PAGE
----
We continued at our brisk pace today, topping the 90-mile mark for the sixth day in a row. With the three hundred-plus days, we’ve averaged over 100 miles a day for six days. No wonder it seems the states are flying by.

We are working against a bit of a time crunch, but we’re still trying to experience the natural and local world as we go. Tomorrow we’ll ride another 100 mile day to put us in Munising, which is home (or close to home) to some painted rocks that are rumored to be spectacular. We plan to take a rest day on the 12th, which we will use to see some of the gorgeous lakeside vistas the Upper Peninsula has to offer, as well as celebrate birthdays for Jesse (11th) and Kristina (12th). If anyone wants to come to Munising to deliver a cake, I’m sure they wouldn’t mind.

Some highlights from today, experienced both vicariously and personally:

At lunch, Jesse and Maria reported having seen some of the most exciting wildlife of the trip thus far. Their sightings included moose-butt (no antlers were seen) and wolf-on-the-road. As for myself, I saw deer in various forms: deer-on-the-road, deer-leg, full-deer-carcass-on-the-side-of-the-road-with-cleaned-ribs-sticking-out. Pretty cool.

Kristina and I stopped for ice cream at a little shop along Michigan Highway 28. I got an ice cream cone so we could fill water bottles, and we chatted with the owners. They were amazed by our trip, and they wished us safe travels and plenty of adventures. A little boy came into the shop with his dad. He exclaimed that the reason he was getting bigger was because he had a chainsaw.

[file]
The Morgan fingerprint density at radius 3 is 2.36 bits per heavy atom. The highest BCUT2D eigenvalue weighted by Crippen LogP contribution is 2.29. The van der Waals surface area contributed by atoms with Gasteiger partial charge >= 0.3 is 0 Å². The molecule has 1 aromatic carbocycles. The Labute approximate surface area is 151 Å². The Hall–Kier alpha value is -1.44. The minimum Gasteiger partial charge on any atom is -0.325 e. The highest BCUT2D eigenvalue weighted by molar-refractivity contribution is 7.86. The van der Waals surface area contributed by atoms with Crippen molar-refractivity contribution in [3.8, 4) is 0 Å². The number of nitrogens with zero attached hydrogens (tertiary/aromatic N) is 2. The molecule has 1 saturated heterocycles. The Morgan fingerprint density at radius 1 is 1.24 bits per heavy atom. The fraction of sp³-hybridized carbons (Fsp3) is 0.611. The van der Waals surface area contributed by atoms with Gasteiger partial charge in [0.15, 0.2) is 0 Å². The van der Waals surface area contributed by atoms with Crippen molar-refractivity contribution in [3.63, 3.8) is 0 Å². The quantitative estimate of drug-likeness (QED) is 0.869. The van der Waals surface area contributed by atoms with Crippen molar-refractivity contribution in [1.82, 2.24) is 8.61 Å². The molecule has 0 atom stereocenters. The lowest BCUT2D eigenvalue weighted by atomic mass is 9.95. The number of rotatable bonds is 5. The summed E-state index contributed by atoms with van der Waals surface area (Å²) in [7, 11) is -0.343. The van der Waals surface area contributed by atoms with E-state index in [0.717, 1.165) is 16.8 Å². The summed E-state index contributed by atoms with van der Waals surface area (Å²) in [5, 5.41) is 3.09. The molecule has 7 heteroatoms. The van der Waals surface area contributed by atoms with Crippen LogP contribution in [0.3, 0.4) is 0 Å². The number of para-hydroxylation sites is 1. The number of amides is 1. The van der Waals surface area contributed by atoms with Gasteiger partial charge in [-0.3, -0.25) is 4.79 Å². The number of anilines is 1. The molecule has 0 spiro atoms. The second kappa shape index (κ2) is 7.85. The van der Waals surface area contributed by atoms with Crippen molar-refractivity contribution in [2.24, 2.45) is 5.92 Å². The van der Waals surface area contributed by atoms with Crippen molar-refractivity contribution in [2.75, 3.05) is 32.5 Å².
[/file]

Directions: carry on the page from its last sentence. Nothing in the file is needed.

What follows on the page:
We found lodging at a “Multi-Purpose Building” here in Covington. It’s kind of a like a church without the sanctuary: kitchen, bathrooms, (showers!), small fellowship hall, and gym. Some of us we sleep in the gym, since rain is predicted for tonight.

There are boxcars all along the highway. We’ve been seeing them for miles, and a woman at the local restaurant told us that they continue for even more miles. Speaking of the restaurant, we’re headed there now for some celebratory beverages (milkshakes!) and socializing with local folk.

All is well on the Upper Peninsula.

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July 9 – Superior to Kimball, Wisconsin [96ish mi.]